Defeat clutter; author Jeff Bredenberg tells how
Perfection is such a motivation killer. When it comes to getting organized, author Jeff Bredenberg says it's okay to cheat a little.
By Judy Stark, Times Homes and Garden Editor
Published February 2, 2008
If you are one of those people who spent January neatly arranging your stuff in see-through plastic boxes and identifying the contents with a Dymo labelmaker, please go do something else. Alphabetize your spices. Clean the grout with a toothbrush. This story is not for you.
This is a story about organizing for the rest of us.
Especially those who are - let's be diplomatic here - "terminally disorganized," says Jeff Bredenberg. "Everybody wants an environment they can feel good about. Nobody sits around their house and says, 'How can I be more disorganized?' The fact is, a lot of people don't try harder because most organizational systems are way too complex."
Riding to the rescue is Bredenberg, 54, author of How to Cheat at Organizing: Quick Clutter-Clobbering Ways to Simplify Your Life (Taunton, $14.95). He advocates "organizing just enough."
Here's his theory: "Efficiency experts say that in a project that takes 10 hours, you spend the first five hours completing 90 percent of the work, and the last five hours on the last 10 percent of the project, the fiddly details, the fine points. My feeling is, I'm happy to get something done in half the time, and if I'm only 90 percent organized, that's a great tradeoff for me."
Here's how it works: the S4 theory. Strip, scrap, sort and store. Strip means you empty the shelf, the drawer, the closet, the coffee table top, the garage. Scrap? Throw away everything that's nonfunctional, stale, broken or unidentifiable. Sort like things together. Store the things you want to keep in a container: a CD rack, a magazine holder, a basket, a plastic box.
Bredenberg did this not too long ago in his family's pantry. That "pantry" is actually two sets of industrial-strength metal shelves, 4 1/2 feet wide and five shelves high. "My approach was that I'd be nice to myself and pick the messiest set of shelves and do that. The other one looks okay right now." (He's big on shortcuts, narrowing your focus and giving yourself a break.)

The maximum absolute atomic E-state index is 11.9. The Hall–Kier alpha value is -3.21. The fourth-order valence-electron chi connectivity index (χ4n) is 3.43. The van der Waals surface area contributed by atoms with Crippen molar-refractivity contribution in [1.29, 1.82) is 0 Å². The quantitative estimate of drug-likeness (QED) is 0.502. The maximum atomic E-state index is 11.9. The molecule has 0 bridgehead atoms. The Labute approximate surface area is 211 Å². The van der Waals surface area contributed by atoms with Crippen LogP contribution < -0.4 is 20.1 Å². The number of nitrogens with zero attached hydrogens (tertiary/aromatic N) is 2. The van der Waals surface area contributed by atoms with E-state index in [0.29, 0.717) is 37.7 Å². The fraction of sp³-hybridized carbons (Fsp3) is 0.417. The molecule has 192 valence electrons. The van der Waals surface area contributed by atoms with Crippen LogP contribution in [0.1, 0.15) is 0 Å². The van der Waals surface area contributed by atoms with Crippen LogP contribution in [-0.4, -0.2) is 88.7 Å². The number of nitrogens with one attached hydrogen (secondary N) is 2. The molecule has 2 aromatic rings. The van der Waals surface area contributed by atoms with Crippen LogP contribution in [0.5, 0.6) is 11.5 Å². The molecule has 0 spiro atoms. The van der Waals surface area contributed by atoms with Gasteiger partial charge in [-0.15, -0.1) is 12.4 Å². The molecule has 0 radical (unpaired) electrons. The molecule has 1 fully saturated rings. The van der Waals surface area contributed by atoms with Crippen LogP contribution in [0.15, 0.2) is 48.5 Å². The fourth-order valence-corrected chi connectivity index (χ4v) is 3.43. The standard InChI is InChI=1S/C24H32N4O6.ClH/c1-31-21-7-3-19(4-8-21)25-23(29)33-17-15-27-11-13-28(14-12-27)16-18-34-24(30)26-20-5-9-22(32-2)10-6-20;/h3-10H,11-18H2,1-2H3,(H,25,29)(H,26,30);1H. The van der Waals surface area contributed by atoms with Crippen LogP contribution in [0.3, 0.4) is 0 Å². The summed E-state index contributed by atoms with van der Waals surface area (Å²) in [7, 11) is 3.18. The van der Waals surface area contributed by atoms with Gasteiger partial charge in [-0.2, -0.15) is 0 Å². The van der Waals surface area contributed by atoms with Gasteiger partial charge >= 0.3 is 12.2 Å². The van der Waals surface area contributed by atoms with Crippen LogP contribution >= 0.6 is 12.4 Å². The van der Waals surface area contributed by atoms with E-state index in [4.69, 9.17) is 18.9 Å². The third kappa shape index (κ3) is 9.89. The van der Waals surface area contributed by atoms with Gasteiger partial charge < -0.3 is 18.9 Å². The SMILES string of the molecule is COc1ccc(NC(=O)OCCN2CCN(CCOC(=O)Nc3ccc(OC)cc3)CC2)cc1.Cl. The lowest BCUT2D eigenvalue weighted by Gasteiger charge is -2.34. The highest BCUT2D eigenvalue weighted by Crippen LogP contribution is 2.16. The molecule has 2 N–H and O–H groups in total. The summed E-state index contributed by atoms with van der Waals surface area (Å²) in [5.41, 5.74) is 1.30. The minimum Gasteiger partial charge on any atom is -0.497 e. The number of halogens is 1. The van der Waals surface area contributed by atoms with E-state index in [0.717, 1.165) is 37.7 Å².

He threw out stale food, unidentifiable items and things he knew the family wouldn't eat. Then he grouped all the soups together, the pastas, the paper goods.
Of course there's some inevitable erosion as the days go by and family members who don't care as much about organization as you do fail to maintain the system. "But fine-tuning something that has been sorted before is much easier to do than starting from scratch," Bredenberg, also the author of How to Cheat at Cleaning, said in a phone interview from his home in the Philadelphia suburbs.
The book covers clothing, food, storage, the home office, collections, scheduling, personal finance, health, your car and special events, which includes holidays and travel. Here's a travel tip that's worth the price of the book: Upload your digital photos every night to an online service such as kodakgallery.com or shutterfly.com. You'll start out each day with a clean memory card. And if your camera is lost, stolen or damaged, all you'll have lost is that day's photos.